Dictionnaire des rimes - Pierre DesFeuilles
Reviewed by Françoise Herrmann
Publisher: Bordas, France
Available from: www.amazon.com
Beyond the highly specialized domains of poetry and literary translations, there are many instances where technical translators become concerned with the sound of their translations -instances when translations become more faithful when they rhyme in their own way just like the original, or when they are able to capture a certain source tempo and rhythm. The world of marketing and advertising, product packaging, and webpages are just a few examples where technical and informational content, such as lists of chemical ingredients or auto parts, sometimes go hand in hand with what usually pertains to the artistic, in the form of jingles, advertisement messages, logos, and slogans. When a nation from coast to coast starts humming “Reach out and touch someone” (AT&T telephone) or “Just do it!” (Nike shoes), there is more than high performance sports shoes or clear communications behind the catchy words and tunes. It is this extra dimension of sound, rhythm, and rhyme that technical translators also need to tackle, perhaps more often than suspected. For this reason, Pierre DesFeuilles’Dictionaire des Rimes is a most useful dictionary of rhymes, which will help all translators, including the techies, searching for a rhyme in addition to their usual concerns for accuracy, cultural sensitivity, or equivalence.
The Dictionnaire des rimes contains a succinct and wonderfully clear 20-page presentation of the rules of French versification. This front material will introduce you to differences among French rhymes, tempo, and rhythm, while supplying you with more than one frame of reference for identifying them. For example, you will learn that there are rhymes that do not rhyme. These are visual rhymes, or rimes normandes (e.g., mer and aimer [sea and love]). Similarly, you will learn that there are feminine and masculine rhymes, which involve an extra silent syllable rather than a particular vowel sound. For example, probable and vocable (probable and term) are feminine rhymes, while agenda and réséda” (agenda and reseda) are masculine rhymes. Similarly, this small and user-friendly introduction to prosody will walk you through which syllables count when focusing on meter, and where stress is marked in French verses.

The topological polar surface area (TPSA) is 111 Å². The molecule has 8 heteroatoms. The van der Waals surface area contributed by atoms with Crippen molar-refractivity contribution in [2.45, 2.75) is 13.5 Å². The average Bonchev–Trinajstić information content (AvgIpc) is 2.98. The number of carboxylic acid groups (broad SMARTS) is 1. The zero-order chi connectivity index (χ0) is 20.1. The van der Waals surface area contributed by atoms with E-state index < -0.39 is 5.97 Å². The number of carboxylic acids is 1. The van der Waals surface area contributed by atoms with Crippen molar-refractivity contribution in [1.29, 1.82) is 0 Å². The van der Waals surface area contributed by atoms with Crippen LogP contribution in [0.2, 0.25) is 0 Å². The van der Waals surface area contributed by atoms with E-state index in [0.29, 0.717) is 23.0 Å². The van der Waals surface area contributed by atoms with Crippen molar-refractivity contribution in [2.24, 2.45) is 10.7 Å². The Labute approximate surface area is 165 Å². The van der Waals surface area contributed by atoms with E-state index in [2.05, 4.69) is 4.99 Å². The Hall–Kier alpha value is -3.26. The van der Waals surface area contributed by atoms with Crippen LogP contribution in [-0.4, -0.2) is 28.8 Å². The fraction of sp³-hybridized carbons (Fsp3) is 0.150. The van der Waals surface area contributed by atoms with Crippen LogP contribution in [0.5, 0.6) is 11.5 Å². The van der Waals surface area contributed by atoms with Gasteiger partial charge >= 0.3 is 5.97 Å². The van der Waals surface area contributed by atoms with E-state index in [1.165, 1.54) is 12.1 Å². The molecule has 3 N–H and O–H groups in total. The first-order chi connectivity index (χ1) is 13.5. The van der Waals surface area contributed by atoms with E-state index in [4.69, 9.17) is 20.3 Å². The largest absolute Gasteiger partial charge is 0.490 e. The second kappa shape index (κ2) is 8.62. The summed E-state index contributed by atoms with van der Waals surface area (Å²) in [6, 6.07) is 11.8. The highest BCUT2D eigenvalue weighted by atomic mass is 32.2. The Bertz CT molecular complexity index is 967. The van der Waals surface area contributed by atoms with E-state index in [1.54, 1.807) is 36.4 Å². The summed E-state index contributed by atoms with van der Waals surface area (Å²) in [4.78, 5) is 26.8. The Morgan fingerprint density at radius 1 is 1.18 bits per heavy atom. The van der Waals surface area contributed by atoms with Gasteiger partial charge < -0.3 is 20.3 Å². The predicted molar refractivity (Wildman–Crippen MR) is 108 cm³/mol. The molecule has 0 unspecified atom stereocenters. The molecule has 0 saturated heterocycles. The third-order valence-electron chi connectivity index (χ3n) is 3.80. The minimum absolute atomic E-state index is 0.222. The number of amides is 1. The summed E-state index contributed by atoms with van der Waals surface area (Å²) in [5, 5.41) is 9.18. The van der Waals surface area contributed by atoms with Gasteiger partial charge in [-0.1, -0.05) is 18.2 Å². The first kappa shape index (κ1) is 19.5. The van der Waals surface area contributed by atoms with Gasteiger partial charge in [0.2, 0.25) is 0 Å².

The main part of Pierre DesFeuilles’ dictionary lists 45,000 words according to the similarity of their final accented syllables. It is here that you will find your rhymes. You will find words that rhyme with whatever sound you are seeking. For example if you need a word that rhymes with abricot (apricot), you will find asticot, coquelicot, haricot, tricot (maggot, poppy, bean, and sweater), among many others for a full rhyme, or rime riche. You will also find bachot manchot, cachot, flot, sanglot, culot, or bibelot (baccalaureat, armless, dungeon, waves, sob, nerve, or trinket), among countless others, for a rhyme that is good enough (without the support of a consonant), or rime suffisante. Without delving into the finer quality of rhymes, you may want to query this dictionary just for suffix sounds, for words ending, for example, in -erbe, -ic,” or -omme/-ome, such as verbe, proverbe, adverbe (verb, proverb, adverb), alembic, public, déclic (distiller, public, click), or prud’homme, surhomme, or majordome (labor relations board, superman, butler). The words that you will find listed according to their final accented syllable sounds will be most useful when your source text rhymes or comes alive beyond the informational content, and you need assistance exploring this extra dimension of sounds, rhythms, and beat in the targeted French.
Pierre DesFeuilles’ Dictionnaire des rimes is a useful tool to store among your resources for French translations. It contains a user-friendly introduction to prosody, and it will come in most useful for the next jingle, slogan, or catchy headline that you will need to translate to French. Enjoy!